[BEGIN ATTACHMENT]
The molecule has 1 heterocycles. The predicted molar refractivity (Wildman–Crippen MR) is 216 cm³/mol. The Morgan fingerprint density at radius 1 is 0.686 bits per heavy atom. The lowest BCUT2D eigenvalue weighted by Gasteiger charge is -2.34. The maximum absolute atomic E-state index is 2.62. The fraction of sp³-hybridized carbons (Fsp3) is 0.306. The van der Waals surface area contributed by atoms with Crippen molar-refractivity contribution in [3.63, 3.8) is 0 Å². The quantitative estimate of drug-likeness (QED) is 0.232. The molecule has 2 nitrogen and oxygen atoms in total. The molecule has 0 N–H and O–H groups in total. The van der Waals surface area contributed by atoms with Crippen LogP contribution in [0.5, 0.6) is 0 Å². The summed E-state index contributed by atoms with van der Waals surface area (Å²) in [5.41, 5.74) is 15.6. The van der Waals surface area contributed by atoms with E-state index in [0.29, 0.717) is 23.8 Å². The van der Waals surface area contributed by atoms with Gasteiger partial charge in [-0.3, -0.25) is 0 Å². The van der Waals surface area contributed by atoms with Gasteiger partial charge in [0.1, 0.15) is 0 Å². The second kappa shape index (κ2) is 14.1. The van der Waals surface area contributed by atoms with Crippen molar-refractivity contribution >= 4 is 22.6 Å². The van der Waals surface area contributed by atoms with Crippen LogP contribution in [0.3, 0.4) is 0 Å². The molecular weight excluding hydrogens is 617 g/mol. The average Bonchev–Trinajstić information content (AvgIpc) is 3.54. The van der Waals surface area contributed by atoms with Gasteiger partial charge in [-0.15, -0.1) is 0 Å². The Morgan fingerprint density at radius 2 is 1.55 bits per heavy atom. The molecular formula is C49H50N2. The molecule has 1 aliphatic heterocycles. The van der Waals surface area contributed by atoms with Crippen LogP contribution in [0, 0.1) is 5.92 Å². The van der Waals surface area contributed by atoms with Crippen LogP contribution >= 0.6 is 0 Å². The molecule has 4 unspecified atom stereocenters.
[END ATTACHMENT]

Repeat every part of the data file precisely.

The molecule has 1 heterocycles. The predicted molar refractivity (Wildman–Crippen MR) is 216 cm³/mol. The Morgan fingerprint density at radius 1 is 0.686 bits per heavy atom. The lowest BCUT2D eigenvalue weighted by Gasteiger charge is -2.34. The maximum absolute atomic E-state index is 2.62. The fraction of sp³-hybridized carbons (Fsp3) is 0.306. The van der Waals surface area contributed by atoms with Crippen molar-refractivity contribution in [3.63, 3.8) is 0 Å². The quantitative estimate of drug-likeness (QED) is 0.232. The molecule has 2 nitrogen and oxygen atoms in total. The molecule has 0 N–H and O–H groups in total. The van der Waals surface area contributed by atoms with Crippen LogP contribution in [0.5, 0.6) is 0 Å². The summed E-state index contributed by atoms with van der Waals surface area (Å²) in [5.41, 5.74) is 15.6. The van der Waals surface area contributed by atoms with E-state index in [0.29, 0.717) is 23.8 Å². The van der Waals surface area contributed by atoms with Gasteiger partial charge in [-0.3, -0.25) is 0 Å². The van der Waals surface area contributed by atoms with Gasteiger partial charge in [0.1, 0.15) is 0 Å². The second kappa shape index (κ2) is 14.1. The van der Waals surface area contributed by atoms with Crippen molar-refractivity contribution >= 4 is 22.6 Å². The van der Waals surface area contributed by atoms with Crippen LogP contribution in [0.3, 0.4) is 0 Å². The molecular weight excluding hydrogens is 617 g/mol. The average Bonchev–Trinajstić information content (AvgIpc) is 3.54. The van der Waals surface area contributed by atoms with Gasteiger partial charge in [-0.15, -0.1) is 0 Å². The Morgan fingerprint density at radius 2 is 1.55 bits per heavy atom. The molecular formula is C49H50N2. The molecule has 1 aliphatic heterocycles. The van der Waals surface area contributed by atoms with Crippen LogP contribution in [0, 0.1) is 5.92 Å². The van der Waals surface area contributed by atoms with Crippen LogP contribution >= 0.6 is 0 Å². The molecule has 4 unspecified atom stereocenters.